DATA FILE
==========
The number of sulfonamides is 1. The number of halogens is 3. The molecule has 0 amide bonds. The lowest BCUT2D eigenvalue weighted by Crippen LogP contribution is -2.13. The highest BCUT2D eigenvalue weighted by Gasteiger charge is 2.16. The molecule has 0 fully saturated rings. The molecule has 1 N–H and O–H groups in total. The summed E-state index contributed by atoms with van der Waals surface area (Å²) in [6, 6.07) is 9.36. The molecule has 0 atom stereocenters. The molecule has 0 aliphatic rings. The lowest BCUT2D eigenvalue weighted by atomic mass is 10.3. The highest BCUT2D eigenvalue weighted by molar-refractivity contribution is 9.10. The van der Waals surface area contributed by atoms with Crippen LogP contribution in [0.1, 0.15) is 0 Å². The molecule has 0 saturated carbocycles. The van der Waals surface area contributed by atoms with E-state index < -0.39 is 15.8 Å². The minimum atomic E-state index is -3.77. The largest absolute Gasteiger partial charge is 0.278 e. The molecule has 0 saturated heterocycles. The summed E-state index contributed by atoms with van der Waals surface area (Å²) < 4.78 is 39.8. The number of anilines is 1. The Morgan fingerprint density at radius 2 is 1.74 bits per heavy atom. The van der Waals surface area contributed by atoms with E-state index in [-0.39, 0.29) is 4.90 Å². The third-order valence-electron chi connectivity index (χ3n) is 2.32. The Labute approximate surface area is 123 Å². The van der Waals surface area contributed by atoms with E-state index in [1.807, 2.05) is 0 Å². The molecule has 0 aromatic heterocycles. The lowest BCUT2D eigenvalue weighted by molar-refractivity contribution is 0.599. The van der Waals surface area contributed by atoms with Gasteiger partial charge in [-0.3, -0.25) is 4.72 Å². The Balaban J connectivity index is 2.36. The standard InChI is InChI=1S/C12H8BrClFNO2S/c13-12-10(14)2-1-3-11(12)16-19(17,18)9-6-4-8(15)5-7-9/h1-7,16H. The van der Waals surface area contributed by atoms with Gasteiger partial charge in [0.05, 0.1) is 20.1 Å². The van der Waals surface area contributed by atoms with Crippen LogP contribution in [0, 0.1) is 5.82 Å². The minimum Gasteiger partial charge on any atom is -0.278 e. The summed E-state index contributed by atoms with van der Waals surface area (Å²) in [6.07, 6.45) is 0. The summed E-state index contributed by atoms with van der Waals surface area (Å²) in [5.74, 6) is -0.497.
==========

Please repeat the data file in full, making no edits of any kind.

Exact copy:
The number of sulfonamides is 1. The number of halogens is 3. The molecule has 0 amide bonds. The lowest BCUT2D eigenvalue weighted by Crippen LogP contribution is -2.13. The highest BCUT2D eigenvalue weighted by Gasteiger charge is 2.16. The molecule has 0 fully saturated rings. The molecule has 1 N–H and O–H groups in total. The summed E-state index contributed by atoms with van der Waals surface area (Å²) in [6, 6.07) is 9.36. The molecule has 0 atom stereocenters. The molecule has 0 aliphatic rings. The lowest BCUT2D eigenvalue weighted by atomic mass is 10.3. The highest BCUT2D eigenvalue weighted by molar-refractivity contribution is 9.10. The van der Waals surface area contributed by atoms with Crippen LogP contribution in [0.1, 0.15) is 0 Å². The molecule has 0 saturated carbocycles. The van der Waals surface area contributed by atoms with E-state index < -0.39 is 15.8 Å². The minimum atomic E-state index is -3.77. The largest absolute Gasteiger partial charge is 0.278 e. The molecule has 0 saturated heterocycles. The summed E-state index contributed by atoms with van der Waals surface area (Å²) < 4.78 is 39.8. The number of anilines is 1. The Morgan fingerprint density at radius 2 is 1.74 bits per heavy atom. The van der Waals surface area contributed by atoms with E-state index in [-0.39, 0.29) is 4.90 Å². The third-order valence-electron chi connectivity index (χ3n) is 2.32. The Labute approximate surface area is 123 Å². The van der Waals surface area contributed by atoms with E-state index in [1.807, 2.05) is 0 Å². The molecule has 0 aromatic heterocycles. The lowest BCUT2D eigenvalue weighted by molar-refractivity contribution is 0.599. The van der Waals surface area contributed by atoms with Gasteiger partial charge in [-0.3, -0.25) is 4.72 Å². The Balaban J connectivity index is 2.36. The standard InChI is InChI=1S/C12H8BrClFNO2S/c13-12-10(14)2-1-3-11(12)16-19(17,18)9-6-4-8(15)5-7-9/h1-7,16H. The van der Waals surface area contributed by atoms with Gasteiger partial charge in [0.05, 0.1) is 20.1 Å². The van der Waals surface area contributed by atoms with Crippen LogP contribution in [0, 0.1) is 5.82 Å². The minimum Gasteiger partial charge on any atom is -0.278 e. The summed E-state index contributed by atoms with van der Waals surface area (Å²) in [6.07, 6.45) is 0. The summed E-state index contributed by atoms with van der Waals surface area (Å²) in [5.74, 6) is -0.497.